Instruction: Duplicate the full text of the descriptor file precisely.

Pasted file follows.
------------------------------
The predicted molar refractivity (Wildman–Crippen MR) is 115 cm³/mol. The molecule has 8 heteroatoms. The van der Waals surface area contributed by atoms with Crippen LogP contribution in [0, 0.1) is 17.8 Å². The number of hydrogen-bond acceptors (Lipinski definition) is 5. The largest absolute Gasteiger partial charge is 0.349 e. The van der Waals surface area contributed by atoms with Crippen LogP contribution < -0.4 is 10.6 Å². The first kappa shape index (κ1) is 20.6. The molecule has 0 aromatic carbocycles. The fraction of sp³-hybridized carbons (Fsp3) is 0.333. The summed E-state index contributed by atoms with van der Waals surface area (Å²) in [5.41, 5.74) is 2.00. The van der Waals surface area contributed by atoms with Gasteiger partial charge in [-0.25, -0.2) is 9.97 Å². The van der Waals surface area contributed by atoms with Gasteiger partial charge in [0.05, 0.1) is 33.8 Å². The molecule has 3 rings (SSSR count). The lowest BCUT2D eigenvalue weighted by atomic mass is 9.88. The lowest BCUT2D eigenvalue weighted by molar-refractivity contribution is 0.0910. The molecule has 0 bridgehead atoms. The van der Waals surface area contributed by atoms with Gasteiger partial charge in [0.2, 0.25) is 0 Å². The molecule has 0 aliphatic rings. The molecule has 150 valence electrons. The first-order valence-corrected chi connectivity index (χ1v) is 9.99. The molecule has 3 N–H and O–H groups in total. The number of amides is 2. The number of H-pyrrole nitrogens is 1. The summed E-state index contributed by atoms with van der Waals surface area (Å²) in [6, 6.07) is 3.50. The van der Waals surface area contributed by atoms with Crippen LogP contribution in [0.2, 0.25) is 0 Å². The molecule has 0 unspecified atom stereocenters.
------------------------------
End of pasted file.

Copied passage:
The predicted molar refractivity (Wildman–Crippen MR) is 115 cm³/mol. The molecule has 8 heteroatoms. The van der Waals surface area contributed by atoms with Crippen LogP contribution in [0, 0.1) is 17.8 Å². The number of hydrogen-bond acceptors (Lipinski definition) is 5. The largest absolute Gasteiger partial charge is 0.349 e. The van der Waals surface area contributed by atoms with Crippen LogP contribution < -0.4 is 10.6 Å². The first kappa shape index (κ1) is 20.6. The molecule has 0 aromatic carbocycles. The fraction of sp³-hybridized carbons (Fsp3) is 0.333. The summed E-state index contributed by atoms with van der Waals surface area (Å²) in [5.41, 5.74) is 2.00. The van der Waals surface area contributed by atoms with Gasteiger partial charge in [-0.25, -0.2) is 9.97 Å². The van der Waals surface area contributed by atoms with Gasteiger partial charge in [0.05, 0.1) is 33.8 Å². The molecule has 3 rings (SSSR count). The lowest BCUT2D eigenvalue weighted by atomic mass is 9.88. The lowest BCUT2D eigenvalue weighted by molar-refractivity contribution is 0.0910. The molecule has 0 bridgehead atoms. The van der Waals surface area contributed by atoms with Gasteiger partial charge in [0.2, 0.25) is 0 Å². The molecule has 0 aliphatic rings. The molecule has 150 valence electrons. The first-order valence-corrected chi connectivity index (χ1v) is 9.99. The molecule has 3 N–H and O–H groups in total. The number of amides is 2. The number of H-pyrrole nitrogens is 1. The summed E-state index contributed by atoms with van der Waals surface area (Å²) in [6, 6.07) is 3.50. The van der Waals surface area contributed by atoms with Crippen LogP contribution in [0.2, 0.25) is 0 Å². The molecule has 0 unspecified atom stereocenters.